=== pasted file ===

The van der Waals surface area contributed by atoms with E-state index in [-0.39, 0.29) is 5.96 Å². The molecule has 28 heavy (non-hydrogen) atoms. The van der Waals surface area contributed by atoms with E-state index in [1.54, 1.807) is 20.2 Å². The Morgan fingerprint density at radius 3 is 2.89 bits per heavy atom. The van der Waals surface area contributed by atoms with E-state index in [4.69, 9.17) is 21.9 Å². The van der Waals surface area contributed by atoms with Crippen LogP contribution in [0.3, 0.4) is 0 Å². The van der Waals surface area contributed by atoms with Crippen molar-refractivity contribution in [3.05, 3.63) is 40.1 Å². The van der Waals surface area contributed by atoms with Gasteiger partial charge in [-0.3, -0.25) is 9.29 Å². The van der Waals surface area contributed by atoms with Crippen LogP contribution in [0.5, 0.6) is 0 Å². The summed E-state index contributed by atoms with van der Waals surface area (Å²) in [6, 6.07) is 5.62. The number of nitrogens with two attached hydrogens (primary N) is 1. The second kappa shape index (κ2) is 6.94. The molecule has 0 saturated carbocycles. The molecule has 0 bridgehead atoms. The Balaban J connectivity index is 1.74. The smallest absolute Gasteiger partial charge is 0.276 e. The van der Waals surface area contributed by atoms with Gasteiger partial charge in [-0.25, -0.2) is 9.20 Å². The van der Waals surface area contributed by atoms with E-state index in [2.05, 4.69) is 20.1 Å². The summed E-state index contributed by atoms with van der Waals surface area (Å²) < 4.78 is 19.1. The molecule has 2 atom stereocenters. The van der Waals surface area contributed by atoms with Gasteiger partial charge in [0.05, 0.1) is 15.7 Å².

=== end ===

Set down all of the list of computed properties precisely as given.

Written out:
The van der Waals surface area contributed by atoms with E-state index in [-0.39, 0.29) is 5.96 Å². The molecule has 28 heavy (non-hydrogen) atoms. The van der Waals surface area contributed by atoms with E-state index in [1.54, 1.807) is 20.2 Å². The Morgan fingerprint density at radius 3 is 2.89 bits per heavy atom. The van der Waals surface area contributed by atoms with E-state index in [4.69, 9.17) is 21.9 Å². The van der Waals surface area contributed by atoms with Crippen LogP contribution in [0.3, 0.4) is 0 Å². The van der Waals surface area contributed by atoms with Crippen molar-refractivity contribution in [3.05, 3.63) is 40.1 Å². The van der Waals surface area contributed by atoms with Gasteiger partial charge in [-0.3, -0.25) is 9.29 Å². The van der Waals surface area contributed by atoms with Crippen LogP contribution in [0.5, 0.6) is 0 Å². The summed E-state index contributed by atoms with van der Waals surface area (Å²) in [6, 6.07) is 5.62. The number of nitrogens with two attached hydrogens (primary N) is 1. The second kappa shape index (κ2) is 6.94. The molecule has 0 saturated carbocycles. The molecule has 0 bridgehead atoms. The Balaban J connectivity index is 1.74. The smallest absolute Gasteiger partial charge is 0.276 e. The van der Waals surface area contributed by atoms with Gasteiger partial charge in [-0.25, -0.2) is 9.20 Å². The van der Waals surface area contributed by atoms with E-state index in [2.05, 4.69) is 20.1 Å². The summed E-state index contributed by atoms with van der Waals surface area (Å²) < 4.78 is 19.1. The molecule has 2 atom stereocenters. The van der Waals surface area contributed by atoms with Gasteiger partial charge in [0.05, 0.1) is 15.7 Å².